Friday 3 December 2021

Government acts to ease escalating truck driver crisis

The UK government stepped up a multi-departmental effort to help mitigate the HGV driver shortage late last month, amidst a context of continued supply chain chaos, and growing public anger in the wake of a national run on fuel that saw the army readied to step in and drive petrol tankers.

As Transport Operator prepared its October print edition for press, ministers pointed to signs of stabilisation in the fuel supply chain, insisting there was no shortage of fuel in the UK. Rather, a shortage of drivers to operate fuel tankers exacerbated by a surge in demand for petrol had seen many filling stations run low or empty.

Among the government’s headline measures to address the wider distribution logjam was the announcement that 5,000 temporary HGV driver visas would be made available for foreign workers, to provide short-term relief for fuel and food distribution in the approach to Christmas.

But the U-turn was deemed inadequate by many in an industry facing a shortfall widely cited to be as much as 20 times that figure. Trade groups expressed concern that visas only valid until 24 December would barely merit foreign drivers’ effort.

Rod McKenzie of the Road Haulage Association remarked: “They will see an advert tomorrow if they are lucky, they’ll apply for the job, they will need to find somewhere to live in Britain, assuming they get a visa, and then they will have to hand their notice in wherever they are working now… 12 weeks suddenly becomes 10 weeks, becomes eight weeks and then becomes ‘crikey, is it worth it?’”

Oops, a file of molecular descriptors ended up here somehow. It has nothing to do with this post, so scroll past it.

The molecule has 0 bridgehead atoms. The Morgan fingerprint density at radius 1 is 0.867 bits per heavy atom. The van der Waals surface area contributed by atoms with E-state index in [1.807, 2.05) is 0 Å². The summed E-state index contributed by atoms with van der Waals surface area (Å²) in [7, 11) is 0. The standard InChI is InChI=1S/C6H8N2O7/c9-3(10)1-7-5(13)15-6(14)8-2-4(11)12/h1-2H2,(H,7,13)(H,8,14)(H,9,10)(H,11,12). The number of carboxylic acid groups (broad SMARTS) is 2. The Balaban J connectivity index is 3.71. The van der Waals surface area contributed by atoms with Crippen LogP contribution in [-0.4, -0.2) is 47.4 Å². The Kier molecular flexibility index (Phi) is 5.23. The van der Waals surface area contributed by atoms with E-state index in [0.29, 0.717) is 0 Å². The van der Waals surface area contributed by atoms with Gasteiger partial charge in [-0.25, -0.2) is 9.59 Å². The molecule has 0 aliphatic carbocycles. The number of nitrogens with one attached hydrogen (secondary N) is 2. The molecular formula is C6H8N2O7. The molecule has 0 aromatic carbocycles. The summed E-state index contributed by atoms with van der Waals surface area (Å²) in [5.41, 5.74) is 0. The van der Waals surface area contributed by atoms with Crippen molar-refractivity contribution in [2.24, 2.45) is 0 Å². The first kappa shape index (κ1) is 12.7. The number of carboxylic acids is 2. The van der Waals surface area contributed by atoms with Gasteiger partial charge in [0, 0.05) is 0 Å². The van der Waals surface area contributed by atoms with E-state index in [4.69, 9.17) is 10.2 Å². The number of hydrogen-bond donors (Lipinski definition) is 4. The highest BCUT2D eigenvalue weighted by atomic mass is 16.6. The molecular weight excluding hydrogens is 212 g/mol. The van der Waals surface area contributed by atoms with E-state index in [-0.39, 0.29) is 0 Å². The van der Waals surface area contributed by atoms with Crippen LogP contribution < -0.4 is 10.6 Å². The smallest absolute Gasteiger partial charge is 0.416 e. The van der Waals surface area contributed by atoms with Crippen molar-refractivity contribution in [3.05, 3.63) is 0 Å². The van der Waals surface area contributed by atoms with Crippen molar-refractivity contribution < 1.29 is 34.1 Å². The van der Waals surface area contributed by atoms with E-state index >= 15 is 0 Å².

Elizabeth de Jong of Logistics UK said: “Our fear is that it is very unlikely that a two-month visa will attract EU drivers which would make the scheme impotent.”

In the wake of such criticisms, the government announced further concessions shortly before this edition closed for print, which will allow the 4,700 visas intended for food haulage drivers to last until the end of February 2022, rather than until Christmas as had originally been intended. Meanwhile, it was reported that 300 visas would be issued to foreign fuel hauliers with immediate effect, which would be valid until the end of March.

In a statement on a package of support measures made in late September, the government said that UK Visas & Immigration was preparing to process the required applications in a timely manner, but added: “We want to see employers make long term investments in the UK domestic workforce instead of relying on labour to build a high-wage, high-skill economy.